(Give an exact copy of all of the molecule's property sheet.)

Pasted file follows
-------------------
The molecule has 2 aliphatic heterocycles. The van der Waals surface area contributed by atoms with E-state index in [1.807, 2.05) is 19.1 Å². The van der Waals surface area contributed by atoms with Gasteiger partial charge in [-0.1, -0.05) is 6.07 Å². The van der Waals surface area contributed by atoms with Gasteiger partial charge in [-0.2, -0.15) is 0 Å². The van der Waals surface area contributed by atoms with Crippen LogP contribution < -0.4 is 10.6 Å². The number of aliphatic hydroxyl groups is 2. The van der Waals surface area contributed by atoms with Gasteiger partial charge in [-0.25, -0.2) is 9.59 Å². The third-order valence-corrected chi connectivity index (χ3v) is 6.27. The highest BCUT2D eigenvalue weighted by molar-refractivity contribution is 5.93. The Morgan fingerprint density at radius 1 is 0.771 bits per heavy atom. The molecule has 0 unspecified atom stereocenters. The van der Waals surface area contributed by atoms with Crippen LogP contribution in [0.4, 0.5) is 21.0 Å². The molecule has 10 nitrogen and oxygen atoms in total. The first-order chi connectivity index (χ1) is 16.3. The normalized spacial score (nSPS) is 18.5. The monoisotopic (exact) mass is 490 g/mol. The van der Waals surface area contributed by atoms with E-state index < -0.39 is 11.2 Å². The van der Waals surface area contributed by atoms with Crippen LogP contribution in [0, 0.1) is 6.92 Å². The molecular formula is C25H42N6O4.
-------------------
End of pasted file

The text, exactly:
The molecule has 2 aliphatic heterocycles. The van der Waals surface area contributed by atoms with E-state index in [1.807, 2.05) is 19.1 Å². The van der Waals surface area contributed by atoms with Gasteiger partial charge in [-0.1, -0.05) is 6.07 Å². The van der Waals surface area contributed by atoms with Gasteiger partial charge in [-0.2, -0.15) is 0 Å². The van der Waals surface area contributed by atoms with Crippen LogP contribution < -0.4 is 10.6 Å². The number of aliphatic hydroxyl groups is 2. The van der Waals surface area contributed by atoms with Gasteiger partial charge in [-0.25, -0.2) is 9.59 Å². The third-order valence-corrected chi connectivity index (χ3v) is 6.27. The highest BCUT2D eigenvalue weighted by molar-refractivity contribution is 5.93. The Morgan fingerprint density at radius 1 is 0.771 bits per heavy atom. The molecule has 0 unspecified atom stereocenters. The van der Waals surface area contributed by atoms with Crippen LogP contribution in [0.4, 0.5) is 21.0 Å². The molecule has 10 nitrogen and oxygen atoms in total. The first-order chi connectivity index (χ1) is 16.3. The normalized spacial score (nSPS) is 18.5. The monoisotopic (exact) mass is 490 g/mol. The van der Waals surface area contributed by atoms with E-state index < -0.39 is 11.2 Å². The van der Waals surface area contributed by atoms with Crippen LogP contribution in [0, 0.1) is 6.92 Å². The molecular formula is C25H42N6O4.